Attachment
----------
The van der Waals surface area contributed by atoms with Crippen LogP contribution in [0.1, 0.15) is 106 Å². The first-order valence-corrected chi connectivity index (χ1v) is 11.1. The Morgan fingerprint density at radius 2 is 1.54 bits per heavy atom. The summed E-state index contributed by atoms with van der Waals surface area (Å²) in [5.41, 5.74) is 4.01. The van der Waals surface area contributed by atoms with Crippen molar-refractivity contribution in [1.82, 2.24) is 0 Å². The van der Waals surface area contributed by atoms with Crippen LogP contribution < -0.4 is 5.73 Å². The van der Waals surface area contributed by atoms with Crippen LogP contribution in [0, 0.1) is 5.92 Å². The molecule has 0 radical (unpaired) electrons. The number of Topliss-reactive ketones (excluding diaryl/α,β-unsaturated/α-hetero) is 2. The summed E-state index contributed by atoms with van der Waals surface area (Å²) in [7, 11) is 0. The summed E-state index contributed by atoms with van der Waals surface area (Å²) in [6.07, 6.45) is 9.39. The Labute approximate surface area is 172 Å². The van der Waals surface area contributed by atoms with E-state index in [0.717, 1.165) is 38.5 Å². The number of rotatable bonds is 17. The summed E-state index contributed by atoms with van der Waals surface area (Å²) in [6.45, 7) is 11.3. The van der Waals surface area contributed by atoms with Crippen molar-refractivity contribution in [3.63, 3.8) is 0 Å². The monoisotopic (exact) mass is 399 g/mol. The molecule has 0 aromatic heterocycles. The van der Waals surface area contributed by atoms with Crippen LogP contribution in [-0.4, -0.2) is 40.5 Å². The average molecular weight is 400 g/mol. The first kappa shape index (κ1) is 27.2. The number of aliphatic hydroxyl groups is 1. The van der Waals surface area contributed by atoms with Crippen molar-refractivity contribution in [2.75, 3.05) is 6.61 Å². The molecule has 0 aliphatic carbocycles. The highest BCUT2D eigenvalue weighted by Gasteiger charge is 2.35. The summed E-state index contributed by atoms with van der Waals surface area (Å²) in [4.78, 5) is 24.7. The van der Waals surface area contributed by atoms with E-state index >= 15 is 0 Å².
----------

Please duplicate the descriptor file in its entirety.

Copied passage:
The van der Waals surface area contributed by atoms with Crippen LogP contribution in [0.1, 0.15) is 106 Å². The first-order valence-corrected chi connectivity index (χ1v) is 11.1. The Morgan fingerprint density at radius 2 is 1.54 bits per heavy atom. The summed E-state index contributed by atoms with van der Waals surface area (Å²) in [5.41, 5.74) is 4.01. The van der Waals surface area contributed by atoms with Crippen molar-refractivity contribution in [1.82, 2.24) is 0 Å². The van der Waals surface area contributed by atoms with Crippen LogP contribution < -0.4 is 5.73 Å². The van der Waals surface area contributed by atoms with Crippen LogP contribution in [0, 0.1) is 5.92 Å². The molecule has 0 radical (unpaired) electrons. The number of Topliss-reactive ketones (excluding diaryl/α,β-unsaturated/α-hetero) is 2. The summed E-state index contributed by atoms with van der Waals surface area (Å²) in [7, 11) is 0. The summed E-state index contributed by atoms with van der Waals surface area (Å²) in [6.07, 6.45) is 9.39. The Labute approximate surface area is 172 Å². The van der Waals surface area contributed by atoms with E-state index in [0.717, 1.165) is 38.5 Å². The number of rotatable bonds is 17. The summed E-state index contributed by atoms with van der Waals surface area (Å²) in [6.45, 7) is 11.3. The van der Waals surface area contributed by atoms with Crippen molar-refractivity contribution in [3.63, 3.8) is 0 Å². The monoisotopic (exact) mass is 399 g/mol. The molecule has 0 aromatic heterocycles. The van der Waals surface area contributed by atoms with Crippen LogP contribution in [-0.4, -0.2) is 40.5 Å². The average molecular weight is 400 g/mol. The first kappa shape index (κ1) is 27.2. The number of aliphatic hydroxyl groups is 1. The van der Waals surface area contributed by atoms with Crippen molar-refractivity contribution in [2.75, 3.05) is 6.61 Å². The molecule has 0 aliphatic carbocycles. The highest BCUT2D eigenvalue weighted by Gasteiger charge is 2.35. The summed E-state index contributed by atoms with van der Waals surface area (Å²) in [4.78, 5) is 24.7. The van der Waals surface area contributed by atoms with E-state index >= 15 is 0 Å².